Many mathematicians believe that in concrete numerical applications such as image, sound, and video compression, wavelets have superseded the more classical Fourier transform. This is not really the case, unfortunately, for various reasons, ranging from non competitive implementations to poor standardizations. A symptomatic example is given by the JPEG image format for lossy compression. Our .jpg or .jpeg files are based on the following algorithm: the image is partitioned into square blocs, and on each bloc, a spatial discrete Fourier transform is computed (actually a Discrete Cosine Transform, DCT), a frequency filter is then applied to kill hardly visible frequencies (this is the lossy part), and finally a lossless algorithm (Huffman) is used to compress the result. Regarding sound compression, our .mp3 music files (actually MPEG-1 MPEG-2 audio layer 3) are based on similar ideas. At the end of the past century, a new JPEG format called JPEG2000 was designed, involving an algorithm in which the discrete Fourier transform is replaced by a discrete wavelet transform and in which the lossless final step is performed with more efficient entropic coding. JPEG2000 is not the sole image format based on wavelets, and one can mention the more specialized ECW format for instance. Sadly, JPEG2000 has not reached the expected success, and very few people are using .jp2|.jpx files.
Regarding wavelets for video compression, the situation is not really better. One may read the blog post dated 2010-02-26 by Jason Garrett-Glaser, an x264 developer. Recall that x264 is a free software library used in the VideoLAN projet (VLC media player!) to encode H.264 video streams (MPEG-4 AVC). In particular, he ends his post by saying:
« JPEG2000 is a classic example of wavelet failure: despite having more advanced entropy coding, being designed much later than JPEG, being much more computationally intensive, and having much better PSNR, comparisons have consistently shown it to be visually worse than JPEG at sane filesizes. By comparison, H.264′s intra coding, when used for still image compression, can beat JPEG by a factor of 2 or more (I’ll make a post on this later). With the various advancements in DCT intra coding since H.264, I suspect that a state-of-the-art DCT compressor could win by an even larger factor. Despite the promised benefits of wavelets, a wavelet encoder even close to competitive with x264 has yet to be created. With some tests even showing Dirac losing to Theora in visual comparisons, it’s clear that many problems remain to be solved before wavelets can eliminate the ugliness of block-based transforms once and for all. »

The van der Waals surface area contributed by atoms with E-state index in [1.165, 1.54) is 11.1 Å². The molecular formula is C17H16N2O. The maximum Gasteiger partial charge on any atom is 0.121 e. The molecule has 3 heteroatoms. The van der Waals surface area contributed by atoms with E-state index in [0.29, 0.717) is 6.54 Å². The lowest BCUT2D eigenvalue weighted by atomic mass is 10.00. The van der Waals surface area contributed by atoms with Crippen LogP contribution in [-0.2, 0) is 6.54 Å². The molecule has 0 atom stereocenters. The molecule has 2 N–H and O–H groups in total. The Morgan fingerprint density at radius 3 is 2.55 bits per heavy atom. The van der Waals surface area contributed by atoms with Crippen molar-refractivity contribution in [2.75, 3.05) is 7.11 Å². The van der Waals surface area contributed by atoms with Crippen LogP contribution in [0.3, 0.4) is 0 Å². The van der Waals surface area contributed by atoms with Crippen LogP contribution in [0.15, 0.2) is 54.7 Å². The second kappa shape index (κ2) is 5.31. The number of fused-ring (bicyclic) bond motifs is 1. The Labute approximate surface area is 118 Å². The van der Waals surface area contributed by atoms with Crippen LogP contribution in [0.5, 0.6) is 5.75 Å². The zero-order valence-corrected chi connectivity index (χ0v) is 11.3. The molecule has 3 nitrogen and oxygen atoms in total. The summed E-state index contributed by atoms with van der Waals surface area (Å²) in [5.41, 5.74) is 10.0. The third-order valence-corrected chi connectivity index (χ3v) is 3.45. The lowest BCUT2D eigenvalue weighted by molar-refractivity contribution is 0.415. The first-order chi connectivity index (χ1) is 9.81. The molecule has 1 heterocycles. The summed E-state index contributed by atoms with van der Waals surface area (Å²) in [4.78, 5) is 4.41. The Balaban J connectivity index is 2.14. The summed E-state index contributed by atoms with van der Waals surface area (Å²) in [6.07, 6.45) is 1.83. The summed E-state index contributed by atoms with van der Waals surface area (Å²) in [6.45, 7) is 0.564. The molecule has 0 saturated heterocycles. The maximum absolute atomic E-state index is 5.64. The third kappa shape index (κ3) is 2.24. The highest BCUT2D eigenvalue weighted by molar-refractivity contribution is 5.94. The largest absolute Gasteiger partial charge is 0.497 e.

This shows the long path from seductive theory to concrete applications. We will see in the forthcoming decades if the wavelets paradigm will beat optimized Fourier transforms. Data compression is a rapidly evolving and quite active domain lying between applied mathematics, computer science, and information technology. Finally, the described phenomenon is quite common in applied mathematics, and is not specific to wavelets. Other instances are for example Model Selection in Statistics and Compressive Sensing in Information Technology.
Note: Every practitioner knows that comparing algorithms on datasets is a tricky task. You may also read How to cheat on video encoder comparisons, by J. Garrett-Glaser, dated 2010-06-21.
of related interest:
Thanks, Igor. It’s a long path for many things indeed. In pure technology for instance: transistor versus vacuum tube, flash memory versus hard drive, etc. As a probabilist, I’m also surprised to see how many colleagues are still teaching the Box-Muller algorithm and diagonalization for simulating gaussian distributions, instead of Marsaglia’s algorithm and Choleski’s factorization.